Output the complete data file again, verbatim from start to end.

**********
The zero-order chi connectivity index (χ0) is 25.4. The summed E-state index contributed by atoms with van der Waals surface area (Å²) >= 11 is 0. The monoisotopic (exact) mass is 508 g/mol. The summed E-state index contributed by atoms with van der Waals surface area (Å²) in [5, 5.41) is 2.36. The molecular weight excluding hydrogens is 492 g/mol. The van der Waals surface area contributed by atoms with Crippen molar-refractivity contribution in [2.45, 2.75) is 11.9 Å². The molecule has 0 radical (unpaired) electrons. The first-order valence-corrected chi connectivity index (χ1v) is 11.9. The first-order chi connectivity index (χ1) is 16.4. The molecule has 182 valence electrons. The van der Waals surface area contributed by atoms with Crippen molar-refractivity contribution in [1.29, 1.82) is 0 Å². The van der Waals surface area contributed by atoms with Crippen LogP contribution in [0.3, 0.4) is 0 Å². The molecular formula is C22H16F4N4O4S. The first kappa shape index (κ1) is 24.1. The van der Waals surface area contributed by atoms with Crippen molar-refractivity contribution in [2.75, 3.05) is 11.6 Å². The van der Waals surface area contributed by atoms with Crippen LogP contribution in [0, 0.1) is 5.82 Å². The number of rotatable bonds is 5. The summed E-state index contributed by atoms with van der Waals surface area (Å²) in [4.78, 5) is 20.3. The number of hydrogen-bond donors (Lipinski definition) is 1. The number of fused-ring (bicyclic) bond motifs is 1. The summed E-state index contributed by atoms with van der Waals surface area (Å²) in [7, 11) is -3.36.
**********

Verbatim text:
The zero-order chi connectivity index (χ0) is 25.4. The summed E-state index contributed by atoms with van der Waals surface area (Å²) >= 11 is 0. The monoisotopic (exact) mass is 508 g/mol. The summed E-state index contributed by atoms with van der Waals surface area (Å²) in [5, 5.41) is 2.36. The molecular weight excluding hydrogens is 492 g/mol. The van der Waals surface area contributed by atoms with Crippen molar-refractivity contribution in [2.45, 2.75) is 11.9 Å². The molecule has 0 radical (unpaired) electrons. The first-order valence-corrected chi connectivity index (χ1v) is 11.9. The first-order chi connectivity index (χ1) is 16.4. The molecule has 182 valence electrons. The van der Waals surface area contributed by atoms with Crippen molar-refractivity contribution in [1.29, 1.82) is 0 Å². The van der Waals surface area contributed by atoms with Crippen LogP contribution in [0.3, 0.4) is 0 Å². The molecular formula is C22H16F4N4O4S. The first kappa shape index (κ1) is 24.1. The van der Waals surface area contributed by atoms with Crippen molar-refractivity contribution in [2.75, 3.05) is 11.6 Å². The van der Waals surface area contributed by atoms with Crippen LogP contribution in [0, 0.1) is 5.82 Å². The number of rotatable bonds is 5. The summed E-state index contributed by atoms with van der Waals surface area (Å²) in [4.78, 5) is 20.3. The number of hydrogen-bond donors (Lipinski definition) is 1. The number of fused-ring (bicyclic) bond motifs is 1. The summed E-state index contributed by atoms with van der Waals surface area (Å²) in [7, 11) is -3.36.